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Students of history are not always aware when they live through major historiographic change; shifts are sometimes only recognizable in hindsight, with accumulated divergences sharply evident against the backdrop of the field.
In 1974, David Hey published his book on Myddle in Shropshire, a study based upon his doctoral research at Leicester University. One might wonder how a proud South Yorkshireman had even heard of an insignificant North Shropshire parish, let alone decided to carry out research on it. Fortunately, his supervisor, Professor W. G.
Good reference books on the history of alcohol remain few and far between, despite increased interest in the area in the last 20 years.
With The Royal Touch in Early Modern England: Politics, Medicine and Sin, Stephen Brogan offers a new understanding of the royal touch – the ability of kings and queens to miraculously heal their subjects of particular diseases in 16th and especially 17th-century England.
Once upon a time there was smallpox. One of the most loathsome diseases ever to afflict human kind, smallpox not only killed but maimed. Death rates were typically between 25 and 30 per cent, and survivors might not only be blinded and their skins scarred and pitted from the pocks, but they also suffered internal tissue damage that affected lung function and other life processes.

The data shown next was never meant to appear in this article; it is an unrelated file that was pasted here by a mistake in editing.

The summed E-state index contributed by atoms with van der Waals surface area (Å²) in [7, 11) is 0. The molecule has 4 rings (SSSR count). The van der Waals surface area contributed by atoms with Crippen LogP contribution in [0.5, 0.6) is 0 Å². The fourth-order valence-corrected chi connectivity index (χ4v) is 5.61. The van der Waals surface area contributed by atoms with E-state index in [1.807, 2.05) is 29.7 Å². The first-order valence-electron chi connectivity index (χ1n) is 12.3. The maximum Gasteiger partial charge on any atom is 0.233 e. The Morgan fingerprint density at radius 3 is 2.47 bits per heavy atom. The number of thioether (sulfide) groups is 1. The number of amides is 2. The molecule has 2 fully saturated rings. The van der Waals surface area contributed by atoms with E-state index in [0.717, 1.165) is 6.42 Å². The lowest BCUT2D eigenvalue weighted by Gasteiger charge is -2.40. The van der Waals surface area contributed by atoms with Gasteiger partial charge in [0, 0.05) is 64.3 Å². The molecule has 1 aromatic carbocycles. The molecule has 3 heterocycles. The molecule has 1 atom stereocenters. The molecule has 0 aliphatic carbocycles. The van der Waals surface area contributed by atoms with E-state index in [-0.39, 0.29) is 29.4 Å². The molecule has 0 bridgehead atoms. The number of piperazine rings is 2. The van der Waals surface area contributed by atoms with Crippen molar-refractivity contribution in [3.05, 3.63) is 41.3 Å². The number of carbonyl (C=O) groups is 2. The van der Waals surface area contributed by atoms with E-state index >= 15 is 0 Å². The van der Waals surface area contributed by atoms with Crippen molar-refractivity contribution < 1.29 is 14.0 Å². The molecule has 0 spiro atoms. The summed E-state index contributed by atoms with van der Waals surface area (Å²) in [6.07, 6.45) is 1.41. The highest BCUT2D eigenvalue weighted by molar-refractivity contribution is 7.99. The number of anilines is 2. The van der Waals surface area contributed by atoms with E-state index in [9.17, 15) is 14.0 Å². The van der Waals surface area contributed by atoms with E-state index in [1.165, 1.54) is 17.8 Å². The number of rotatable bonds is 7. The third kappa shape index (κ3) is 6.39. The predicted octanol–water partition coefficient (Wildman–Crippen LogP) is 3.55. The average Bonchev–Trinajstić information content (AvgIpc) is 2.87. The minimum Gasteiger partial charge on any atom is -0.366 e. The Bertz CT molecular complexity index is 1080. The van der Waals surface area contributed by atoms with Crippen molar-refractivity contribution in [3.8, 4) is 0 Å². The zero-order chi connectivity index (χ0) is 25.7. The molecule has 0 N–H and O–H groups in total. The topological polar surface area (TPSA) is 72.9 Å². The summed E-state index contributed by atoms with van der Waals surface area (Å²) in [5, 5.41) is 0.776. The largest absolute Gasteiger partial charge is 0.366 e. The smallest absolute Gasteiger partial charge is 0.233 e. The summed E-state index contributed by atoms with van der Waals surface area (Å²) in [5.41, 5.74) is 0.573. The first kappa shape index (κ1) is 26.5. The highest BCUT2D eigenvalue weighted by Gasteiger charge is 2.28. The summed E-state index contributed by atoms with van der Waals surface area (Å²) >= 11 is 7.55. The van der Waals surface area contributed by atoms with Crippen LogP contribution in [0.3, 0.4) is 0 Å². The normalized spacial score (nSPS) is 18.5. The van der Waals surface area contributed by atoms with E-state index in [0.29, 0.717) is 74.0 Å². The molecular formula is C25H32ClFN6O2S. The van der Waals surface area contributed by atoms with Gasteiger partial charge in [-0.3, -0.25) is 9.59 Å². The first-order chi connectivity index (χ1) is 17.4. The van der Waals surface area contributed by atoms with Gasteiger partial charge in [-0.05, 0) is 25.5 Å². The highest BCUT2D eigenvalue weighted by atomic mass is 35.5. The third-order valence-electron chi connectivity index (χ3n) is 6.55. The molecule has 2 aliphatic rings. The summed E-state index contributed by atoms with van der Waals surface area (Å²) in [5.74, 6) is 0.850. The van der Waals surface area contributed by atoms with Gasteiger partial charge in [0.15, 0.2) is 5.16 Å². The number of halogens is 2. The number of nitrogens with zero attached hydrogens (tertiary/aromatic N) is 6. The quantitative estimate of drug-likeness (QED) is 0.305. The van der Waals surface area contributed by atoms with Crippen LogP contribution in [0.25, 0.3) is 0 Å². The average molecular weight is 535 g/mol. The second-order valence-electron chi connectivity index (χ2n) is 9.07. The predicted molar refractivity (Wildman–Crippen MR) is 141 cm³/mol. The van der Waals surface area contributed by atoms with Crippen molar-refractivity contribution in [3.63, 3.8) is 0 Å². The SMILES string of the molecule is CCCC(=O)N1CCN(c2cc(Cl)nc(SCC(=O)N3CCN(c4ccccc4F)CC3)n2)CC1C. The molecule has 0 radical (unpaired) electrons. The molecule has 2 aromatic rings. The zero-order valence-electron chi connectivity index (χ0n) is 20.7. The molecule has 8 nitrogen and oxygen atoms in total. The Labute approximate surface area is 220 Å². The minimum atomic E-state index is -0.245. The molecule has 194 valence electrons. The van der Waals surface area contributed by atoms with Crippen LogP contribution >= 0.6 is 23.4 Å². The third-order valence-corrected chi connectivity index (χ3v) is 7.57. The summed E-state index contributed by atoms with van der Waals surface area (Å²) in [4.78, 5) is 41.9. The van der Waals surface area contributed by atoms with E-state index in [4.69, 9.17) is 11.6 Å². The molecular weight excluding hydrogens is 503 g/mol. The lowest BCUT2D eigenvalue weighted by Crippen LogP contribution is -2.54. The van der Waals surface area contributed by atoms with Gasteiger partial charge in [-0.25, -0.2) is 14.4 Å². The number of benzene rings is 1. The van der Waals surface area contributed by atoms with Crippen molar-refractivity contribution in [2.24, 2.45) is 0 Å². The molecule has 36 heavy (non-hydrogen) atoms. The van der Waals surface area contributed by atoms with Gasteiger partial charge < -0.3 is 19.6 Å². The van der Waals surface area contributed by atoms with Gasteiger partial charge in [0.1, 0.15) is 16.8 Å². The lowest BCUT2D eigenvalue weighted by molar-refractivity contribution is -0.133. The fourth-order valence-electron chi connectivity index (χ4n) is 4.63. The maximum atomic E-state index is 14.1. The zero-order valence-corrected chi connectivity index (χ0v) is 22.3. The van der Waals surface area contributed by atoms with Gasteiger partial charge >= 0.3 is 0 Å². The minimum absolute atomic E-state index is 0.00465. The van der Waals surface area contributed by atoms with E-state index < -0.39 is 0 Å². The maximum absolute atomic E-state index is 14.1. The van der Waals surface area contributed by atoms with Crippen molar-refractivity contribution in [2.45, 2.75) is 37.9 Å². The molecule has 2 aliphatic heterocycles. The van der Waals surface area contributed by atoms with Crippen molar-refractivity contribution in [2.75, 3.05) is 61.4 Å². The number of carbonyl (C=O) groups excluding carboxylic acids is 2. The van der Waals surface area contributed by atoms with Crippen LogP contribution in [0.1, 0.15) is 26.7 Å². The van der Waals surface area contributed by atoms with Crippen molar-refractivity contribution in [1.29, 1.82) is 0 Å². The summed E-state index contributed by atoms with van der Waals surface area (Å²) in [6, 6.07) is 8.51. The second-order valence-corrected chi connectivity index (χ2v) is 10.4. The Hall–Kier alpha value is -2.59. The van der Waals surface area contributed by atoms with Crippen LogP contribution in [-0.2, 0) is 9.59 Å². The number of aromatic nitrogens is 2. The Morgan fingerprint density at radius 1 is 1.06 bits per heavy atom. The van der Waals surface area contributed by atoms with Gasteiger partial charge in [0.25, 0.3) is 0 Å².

This collection of 12 essays originated in a number of conference papers addressing the theme 'History from Below: the Urban Poor and the Reception of Medicine and Charity in Western European Cities'. The essays in the book examine the consumption of health and welfare in Britain, or more accurately, in England, with the main chronological focus being on the 19th and 20th centuries.
Margaret Pelling, author ofThe Common Lot: Sickness, Medical Occupations and the Urban Poor in Early Modern England (London: Longman, 1998) and currently Reader in the Social History of Medicine at the University of Oxford, has produced a new volume in the Oxford Studies in Social History series, Medical Conflicts in Early Modern London.
In spite of its intellectual, literary and comic brilliance, this book contains a dark and disturbing, but revealing, message. In some ways, my melancholy reading of Bodies Politic has inevitably been shaped by Roy's recent untimely death. Roy Porter was without doubt the finest social historian of medicine this country, or indeed the world, has produced.
This is a timely collection of essays that sets out to address a key relationship in early modern historiography.